I think I have seen this before. Women whose husbands have cheated have watched friends insist there is no problem fidelity-wise in their marriage, only to be proven wrong. Or parents who insist their kids are towing the line when they are not.In that vein, our reader refers us to Michael Liccione's post, "Dawn Eden on the Theology of the Body" (Sacramentum Vitae, June 24, 2010), based on Eden's recent master's thesis at "the Pontifical Faculty of the Immaculate Conception at the Dominican House of Studies" in Washington, DC: "Towards a 'Climate of Chastity': Bringing Catechesis on the Theology of the Body into the Hermeneutic of Continuity."
When you have lived with problems, you have a keen eye for them. I thought of this with the latest item on Christopher West and the Theology of the Body (TOB). Don't get me wrong. He is not the prodigal, but the trusting parent. But just like I know where Biblical criticism of a sort leads, as a former Protestant, I know where this sex-up-front stuff leads. West was a little too wowed by the positive thrust of TOB to realize he was already preaching to shorts-wearing surfer dudes in Church. Sexual reticence? Not their problem!
Several excerpts from Liccione's post:
Eden's most telling criticism is that West's explication of the TOB explicitly presents it as "revolutionary," in such a way as to constitute an actual rupture with the broad tradition of Church teaching. I'm convinced she's right about that. For example, she shows in almost painful detail how West's account of the pre-virtue of "continence," and the full virtue of "chastity" of which continence forms a part, is actually contrary to John Paul II's (largely Thomistic) meaning.[Hat tip to J.M.]
West also thinks that the TOB is revolutionary as an antidote to the sexual "repression" from which "generations of Catholics" have suffered. That may well have been true of many Catholics prior to Vatican II, but as Eden notes, it can hardly be said about the majority of Catholics since then....
... The difficulty is not with his general idea about the development of doctrine, but rather with his imperfect understanding of the TOB's content. West makes JP2 appear to say things contrary to the tradition of the Church, even though neither man intended that. But West's metaphor of the Church moving from childhood to adolescence on the matter of sexuality, though perhaps sloppily applied, can be understood to apply to the Church's understanding of the deposit rather than to the deposit itself.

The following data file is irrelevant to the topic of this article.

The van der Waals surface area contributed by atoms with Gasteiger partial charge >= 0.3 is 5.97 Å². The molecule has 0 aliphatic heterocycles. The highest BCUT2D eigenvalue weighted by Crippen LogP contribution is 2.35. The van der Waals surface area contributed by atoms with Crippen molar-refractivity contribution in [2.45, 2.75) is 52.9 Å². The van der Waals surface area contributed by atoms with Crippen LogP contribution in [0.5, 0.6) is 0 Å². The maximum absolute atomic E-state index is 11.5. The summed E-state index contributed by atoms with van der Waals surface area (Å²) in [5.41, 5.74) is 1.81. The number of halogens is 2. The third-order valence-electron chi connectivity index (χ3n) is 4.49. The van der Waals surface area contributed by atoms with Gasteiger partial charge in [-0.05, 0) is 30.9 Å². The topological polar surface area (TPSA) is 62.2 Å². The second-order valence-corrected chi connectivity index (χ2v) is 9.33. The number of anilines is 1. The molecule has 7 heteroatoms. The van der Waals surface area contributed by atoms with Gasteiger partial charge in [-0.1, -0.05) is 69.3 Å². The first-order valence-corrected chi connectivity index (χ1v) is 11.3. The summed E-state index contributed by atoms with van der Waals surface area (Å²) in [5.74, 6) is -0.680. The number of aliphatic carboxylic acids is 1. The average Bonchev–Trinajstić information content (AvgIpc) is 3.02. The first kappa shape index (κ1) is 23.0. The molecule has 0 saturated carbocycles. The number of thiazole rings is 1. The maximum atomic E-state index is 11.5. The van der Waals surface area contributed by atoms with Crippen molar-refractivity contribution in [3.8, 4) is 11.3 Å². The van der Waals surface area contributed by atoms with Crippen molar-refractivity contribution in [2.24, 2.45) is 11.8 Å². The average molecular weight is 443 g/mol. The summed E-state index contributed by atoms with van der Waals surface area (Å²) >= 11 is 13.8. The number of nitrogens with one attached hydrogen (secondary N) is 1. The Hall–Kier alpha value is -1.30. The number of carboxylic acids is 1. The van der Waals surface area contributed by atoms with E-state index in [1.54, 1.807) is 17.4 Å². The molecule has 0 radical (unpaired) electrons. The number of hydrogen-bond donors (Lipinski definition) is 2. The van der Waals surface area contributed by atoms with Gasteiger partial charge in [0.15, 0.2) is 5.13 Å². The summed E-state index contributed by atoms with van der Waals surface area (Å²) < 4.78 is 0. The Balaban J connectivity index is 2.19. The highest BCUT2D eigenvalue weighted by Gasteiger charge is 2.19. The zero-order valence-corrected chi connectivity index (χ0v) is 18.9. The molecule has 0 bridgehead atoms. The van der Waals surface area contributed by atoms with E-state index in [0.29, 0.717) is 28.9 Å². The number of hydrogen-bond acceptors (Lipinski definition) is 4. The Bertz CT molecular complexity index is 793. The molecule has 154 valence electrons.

Unfortunately, West does not concern himself with such subtleties. Worse, his vision of the TOB is blinkered in comparison with that of JP2 himself. The wider context of the Pope's voluminous output shows that he makes far more allowance for the role of redemptive suffering in marriage, including conjugal sexuality, than does West, who virtually ignores the issue in favor of arguing that our relationship with Christ is "always" mediated through "sexual desire" and "intercourse." The charge that he oversexualizes spirituality is justified. In fact, a healthy conjugal sexuality should be seen as a real symbol of God's relationship with his people, but that entails self-restraint at least as often as it entails intercourse.
Accordingly, Eden's most constructive suggestion is to urge that West's approach incorporate "Mystical Body theology" especially in the "experience of brokenness," about which West says very little. There has to be a via media between seeing sex primarily as a danger to the soul and seeing it as the preferred medium for our divinization in Christ. Sexual desire, intercourse, and continence, each in their proper circumstances and order, need to be seen as expressions of a married couple's mutual self-gift, i.e. their sacramental love.
The issues raised by the TOB require more profound meditation than West has given them. That kind of meditation has been seen hitherto only in a rather narrow academic circle of Catholics. Once Eden's thesis is re-written as a book aimed at a general audience, the meditation can spread in earnest.